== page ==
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Mixing it up in the Creative Kids Museum

June 10, 2016
Posted By: Meghan Durieux, Public Programmer for the Creative Kids Museum at TELUS Spark

Children are born with brains that are full of neurons, and brains that thrive on experiences. Human brains have the incredible ability to shape and reshape themselves as we grow, but this process is far more dynamic in early childhood.

A child’s brain develops as they see, hear, smell, taste, and touch the world around them. Each of these explorations is providing stimuli that leads to the development of healthy brain architecture. Each experience causes neurons to fire, and neural pathways to form.

For this reason, engaging children in sensory rich environments, and sensory play, is an important factor in developing healthy brains. A child immersed in a rich environment has more opportunities for neural pathways to form. Furthermore, providing opportunities for multiple parts of a child’s sensory system to be activated facilitates the development of one cohesive sensory system that works together.

The reality of brain development is incredibly complex. And sensory rich environments are just one piece of the story, among many. Because sensory rich environments provide early learners with benefits, we are exploring mixtures in the Creative Kids Museum this season.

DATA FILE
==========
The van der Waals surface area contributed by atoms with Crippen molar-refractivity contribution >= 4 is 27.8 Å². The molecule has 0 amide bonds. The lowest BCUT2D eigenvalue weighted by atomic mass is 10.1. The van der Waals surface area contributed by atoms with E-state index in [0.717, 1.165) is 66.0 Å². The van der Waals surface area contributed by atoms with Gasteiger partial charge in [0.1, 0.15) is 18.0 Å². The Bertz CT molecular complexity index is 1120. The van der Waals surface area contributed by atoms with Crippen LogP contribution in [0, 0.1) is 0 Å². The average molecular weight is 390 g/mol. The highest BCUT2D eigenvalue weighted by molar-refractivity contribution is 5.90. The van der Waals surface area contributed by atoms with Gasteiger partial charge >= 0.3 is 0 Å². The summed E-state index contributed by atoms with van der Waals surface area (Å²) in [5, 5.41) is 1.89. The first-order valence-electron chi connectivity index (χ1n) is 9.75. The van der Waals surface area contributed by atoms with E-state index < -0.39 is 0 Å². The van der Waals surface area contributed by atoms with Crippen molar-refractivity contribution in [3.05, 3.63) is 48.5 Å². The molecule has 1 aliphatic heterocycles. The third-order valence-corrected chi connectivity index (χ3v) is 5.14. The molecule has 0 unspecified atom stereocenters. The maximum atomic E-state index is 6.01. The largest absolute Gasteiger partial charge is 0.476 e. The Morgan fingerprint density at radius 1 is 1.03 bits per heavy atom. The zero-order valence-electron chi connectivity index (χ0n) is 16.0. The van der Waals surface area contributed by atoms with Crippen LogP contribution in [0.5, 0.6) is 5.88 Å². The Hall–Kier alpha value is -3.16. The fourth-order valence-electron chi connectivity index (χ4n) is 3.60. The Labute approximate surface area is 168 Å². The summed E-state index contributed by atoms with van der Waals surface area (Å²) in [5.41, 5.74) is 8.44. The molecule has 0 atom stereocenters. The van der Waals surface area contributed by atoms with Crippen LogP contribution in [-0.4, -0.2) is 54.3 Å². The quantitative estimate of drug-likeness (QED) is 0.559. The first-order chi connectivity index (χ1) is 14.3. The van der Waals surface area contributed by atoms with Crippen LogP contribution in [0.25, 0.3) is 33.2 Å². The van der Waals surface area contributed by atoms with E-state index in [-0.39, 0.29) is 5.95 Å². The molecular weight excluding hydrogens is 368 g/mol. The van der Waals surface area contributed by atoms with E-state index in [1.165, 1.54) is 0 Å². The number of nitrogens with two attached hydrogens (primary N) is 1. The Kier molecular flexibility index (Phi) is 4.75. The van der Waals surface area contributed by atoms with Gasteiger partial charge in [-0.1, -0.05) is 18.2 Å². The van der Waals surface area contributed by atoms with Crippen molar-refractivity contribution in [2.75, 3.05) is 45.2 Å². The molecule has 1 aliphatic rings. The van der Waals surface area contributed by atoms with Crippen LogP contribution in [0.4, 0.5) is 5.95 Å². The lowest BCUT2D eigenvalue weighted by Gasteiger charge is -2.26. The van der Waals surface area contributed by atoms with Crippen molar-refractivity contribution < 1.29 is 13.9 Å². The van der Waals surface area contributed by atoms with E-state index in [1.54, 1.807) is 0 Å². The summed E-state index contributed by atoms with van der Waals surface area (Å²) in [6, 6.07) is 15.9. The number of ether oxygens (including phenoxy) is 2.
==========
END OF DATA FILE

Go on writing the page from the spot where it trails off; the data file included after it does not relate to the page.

If you visit the Creative Kids Museum between 10:30 and 11:30 a.m., you will find a program exploring different types of mixtures and mixing. In these programs, young learners will be invited to engage their senses in different ways. One day we might be mixing different ingredients into paint, to change how it functions, looks and feels. Another day, we might be getting messy, using our hands to make our own sculpting dough. These are just two of the experiences you can find in the Creative Kids Museum.

Hands-on exploration, like mixing dough with your hands, is especially exciting because it facilitates higher level thinking skills that are necessary for learning. Research shows that these types of explorations build skills in early learner’s ability to making distinctions, recognize relationships, organize systems, and take multiple perspectives. Using one’s sense of touch also helps children connect abstract ideas to concrete experiences.

Exploring through the senses helps deepen learning, and plays an important role in developing healthy brain architecture in young learners. We hope to see you in the Creative Kids Museum at 10:30 a.m., where we can mix, smell, stir and create Mixtures together.  

Learn more

Sources:

Facts for Life, Fourth Edition. CHILD DEVELOPMENT AND EARLY LEARNING

http://www.factsforlifeglobal.org/03/1.html

Ounce of Prevention Fund and ZERO TO THREE, 2000, Starting Smart: how early experiences affect brain development.  

file:///Users/teacher/Downloads/StartingSmart.pdf  

ZERO TO THREE: National Center for Infants, Toddlers and Families. Brain Development. 2016

https://www.zerotothree.org/early-development/brain-development


Schiller, P. BRAIN DEVELOPMENT EXCHANGE NOVEMBER/DECEMBER 2010. Early brain development research review and update. https://www.childcareexchange.com/library/5019626.pdf